REFORM MOVEMENT SPONSORS MITZVAH CORPS THIRTY-TWO JEWS TO HELP BUILD A HOME IN BURLINGTON, VT
JUNE 29, 2003 - Thirty-two Reform Jewish adults from across North America departed today for Burlington, VT, where they will participate in the Union of American Hebrew Congregations' Adult Mitzvah Corps. During this week-long program, which concludes on July 5, they will partner with Habitat for Humanity, building a home for a disadvantaged family from the ground up.
"The Torah says: 'The world stands upon three things: worship, prayer and righteous deeds,'" says Rabbi Marla Feldman, Director of the Commission on Social Action of Reform Judaism, co-sponsor of the Mitzvah Corps. "By performing these deeds of loving-kindness in a worshipful Jewish environment, the participants in this project are not only improving the world around them, but improving themselves as Jews and as human beings. We're hoping to build a community of faith as well as a new home."
Worship is a key ingredient to the Mitzvah Corps project, as participants will begin each day with worship, and end each day with study of Jewish texts. Several rabbis, including Feldman, Rabbi Ruth Gais of Hebrew Union College, Rabbi Debra Hachen of Congregation B'nai Shalom in Westborough, MA, and Rabbi Joel Soffin, leader of Temple Shalom in Succasunna, NJ - another co-sponsor of the project - will also be in attendance, and will work alongside the participants while lending spiritual guidance.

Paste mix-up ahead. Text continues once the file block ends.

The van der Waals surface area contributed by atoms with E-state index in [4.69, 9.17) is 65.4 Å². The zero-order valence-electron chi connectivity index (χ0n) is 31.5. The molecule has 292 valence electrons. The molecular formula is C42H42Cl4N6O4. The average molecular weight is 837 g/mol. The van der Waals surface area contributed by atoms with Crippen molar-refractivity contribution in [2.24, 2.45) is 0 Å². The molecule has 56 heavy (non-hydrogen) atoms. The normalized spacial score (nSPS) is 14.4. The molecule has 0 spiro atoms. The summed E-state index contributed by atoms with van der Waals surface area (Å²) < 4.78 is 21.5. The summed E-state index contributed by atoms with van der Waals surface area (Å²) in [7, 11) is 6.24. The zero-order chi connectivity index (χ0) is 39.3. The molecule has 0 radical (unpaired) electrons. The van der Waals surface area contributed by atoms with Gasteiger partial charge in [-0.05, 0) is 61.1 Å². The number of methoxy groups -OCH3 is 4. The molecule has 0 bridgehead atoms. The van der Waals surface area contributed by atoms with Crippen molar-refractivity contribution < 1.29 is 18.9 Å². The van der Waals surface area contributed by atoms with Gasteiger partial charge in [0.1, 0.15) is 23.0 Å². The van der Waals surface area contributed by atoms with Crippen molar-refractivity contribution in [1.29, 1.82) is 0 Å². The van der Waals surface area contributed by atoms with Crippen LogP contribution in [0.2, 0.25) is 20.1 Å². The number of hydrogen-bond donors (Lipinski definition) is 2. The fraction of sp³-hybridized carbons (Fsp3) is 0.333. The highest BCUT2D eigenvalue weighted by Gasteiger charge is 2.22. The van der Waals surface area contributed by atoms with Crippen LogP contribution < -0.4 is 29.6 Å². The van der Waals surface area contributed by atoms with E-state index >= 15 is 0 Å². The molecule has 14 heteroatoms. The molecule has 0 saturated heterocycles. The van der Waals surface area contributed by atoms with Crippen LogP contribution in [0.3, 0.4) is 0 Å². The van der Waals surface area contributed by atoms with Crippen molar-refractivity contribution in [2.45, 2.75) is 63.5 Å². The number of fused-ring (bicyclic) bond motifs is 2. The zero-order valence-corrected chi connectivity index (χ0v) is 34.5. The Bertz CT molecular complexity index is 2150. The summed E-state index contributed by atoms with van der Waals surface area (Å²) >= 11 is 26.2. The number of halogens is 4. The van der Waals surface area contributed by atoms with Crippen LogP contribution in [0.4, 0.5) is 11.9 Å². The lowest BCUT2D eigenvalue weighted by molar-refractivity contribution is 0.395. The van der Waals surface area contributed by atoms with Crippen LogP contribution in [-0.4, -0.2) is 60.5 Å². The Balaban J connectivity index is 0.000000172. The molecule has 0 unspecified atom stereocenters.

Participants also will attend a forum entitled "The Future of the American City," and attend special Shabbat services at Temple Sinai of South Burlingotn, the Mitzvah Corps' host congregation.
This year's program marks the first time since 1995 that the UAHC has co-sponsored a Mitzvah Corps.
The Union of American Hebrew Congregations is the central body of Reform Judaism in North America, uniting 1.5 million Reform Jews in more than 900 synagogues. UAHC services include camps, music and book publishing, outreach to unaffiliated and intermarried Jews, educational programs, and the Religious Action Center in Washington, DC.